Nevada Revised Statute § 453.411 makes it a crime to consume illegal drugs or to be under the influence of a controlled substance. The offense is a misdemeanor punishable by up to 6 months in jail and up to $1000.00 in fines.
The only exceptions are taking lawfully prescribed medications or using 1 ounce or less of marijuana (by adults age 21 and over). You can be prosecuted for under the influence charges even if there are no narcotics in your possession at the time of the arrest.
The language of the code section reads as follows:
It is unlawful for a person knowingly to use or be under the influence of a controlled substance except in accordance with a lawfully issued prescription … [or] when administered to the person at a rehabilitation clinic established or licensed by the Division of Public and Behavioral Health of the Department, or a hospital certified by the Department.
Three common strategies to fight NRS 453.411 charges are to argue that:
- You did not act knowingly (you were drugged),
- You had not been using, or
- The blood test was contaminated
In this article, our Las Vegas criminal defense attorneys discuss:
- 1. What is “unlawful use of controlled substances” in Nevada?
- 2. What are the penalties under NRS 453.411?
- 3. What are common defenses?
- 4. Are there immigration consequences?
- 5. Is the criminal record sealable?
It is illegal to take drugs or to be under the influence of drugs without a legal prescription. It makes no difference whether the drug use or intoxication occurs in public or private.1
However, it is now legal for adults 21 and older to possess up to 1 ounce of marijuana in a private residence. Though if you smoke marijuana at home, you could still be cited for NRS 453.411 if you go out in public high.2
NRS 453.411 is an entirely separate crime from driving under the influence of drugs (DUID). Plus you can be convicted of both DUID and unlawful drug use without violating double jeopardy laws.3
Violating NRS 453.411 is only a misdemeanor. The punishment is:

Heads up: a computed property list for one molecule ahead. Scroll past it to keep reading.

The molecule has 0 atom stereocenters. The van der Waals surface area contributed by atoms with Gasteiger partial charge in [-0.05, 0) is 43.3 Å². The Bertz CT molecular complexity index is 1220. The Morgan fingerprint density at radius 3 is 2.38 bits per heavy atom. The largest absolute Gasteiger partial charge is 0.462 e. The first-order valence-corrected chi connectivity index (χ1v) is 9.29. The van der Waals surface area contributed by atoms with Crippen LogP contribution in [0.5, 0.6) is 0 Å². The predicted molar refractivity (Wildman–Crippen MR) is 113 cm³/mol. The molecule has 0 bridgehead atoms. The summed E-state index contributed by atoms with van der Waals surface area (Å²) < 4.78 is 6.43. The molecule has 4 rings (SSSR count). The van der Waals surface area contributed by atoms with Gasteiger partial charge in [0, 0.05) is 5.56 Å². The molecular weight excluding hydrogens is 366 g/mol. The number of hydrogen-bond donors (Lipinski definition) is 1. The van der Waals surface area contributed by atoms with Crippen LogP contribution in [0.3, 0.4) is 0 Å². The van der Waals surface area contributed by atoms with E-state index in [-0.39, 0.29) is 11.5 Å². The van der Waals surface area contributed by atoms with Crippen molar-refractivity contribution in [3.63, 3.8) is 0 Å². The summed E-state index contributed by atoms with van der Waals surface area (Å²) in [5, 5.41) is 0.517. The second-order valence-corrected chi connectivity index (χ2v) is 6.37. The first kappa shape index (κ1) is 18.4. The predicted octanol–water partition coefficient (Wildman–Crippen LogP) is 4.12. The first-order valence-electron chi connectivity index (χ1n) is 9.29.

- Up to 6 months in jail, and/or
- Up to $1,000 in fines4
The following three arguments may get an NRS 453.411 charge reduced or dismissed.
- No knowledge. Only knowing drug use and intoxication is illegal in Nevada. If you were slipped a drug or had a spiked drink without your knowledge, you committed no crime.
- No use or intoxication. Perhaps the police mistook a legal substance for a drug. Or perhaps the police wrongly believed you were high. Forensic analysis and blood tests can show that you did not consume any controlled substances.
- Contaminated blood test. Sometimes blood tests get contaminated in the lab and return false positives. A defense attorney may be able to show that the lab procedures used were problematic.
Prosecutors have the burden to prove guilt beyond a reasonable doubt. In many NRS 453.411 cases, there is no physical evidence: No drugs and no blood tests. If the defense attorney can show prosecutors they have insufficient evidence, the charge could be dropped.
Yes. Nearly all drug crime convictions are deportable.5 Therefore, non-citizens charged with violating NRS 453.411 should consult with an attorney right away. An attorney may be able to persuade the D.A. the dismiss the charge. Or else change it to a non-deportable offense such as disturbing the peace (NRS 203.010).
Yes. NRS 453.411 convictions can be sealed 1 year after the case ends. Or if the charge gets dismissed, you can pursue a record seal immediately.6
You should seal your criminal records as soon as possible. A drug charge can jeopardize future employment, licensing, and housing prospects. Learn how to seal Nevada criminal records.
In California? See our article on Health & Safety Code 11550 HS).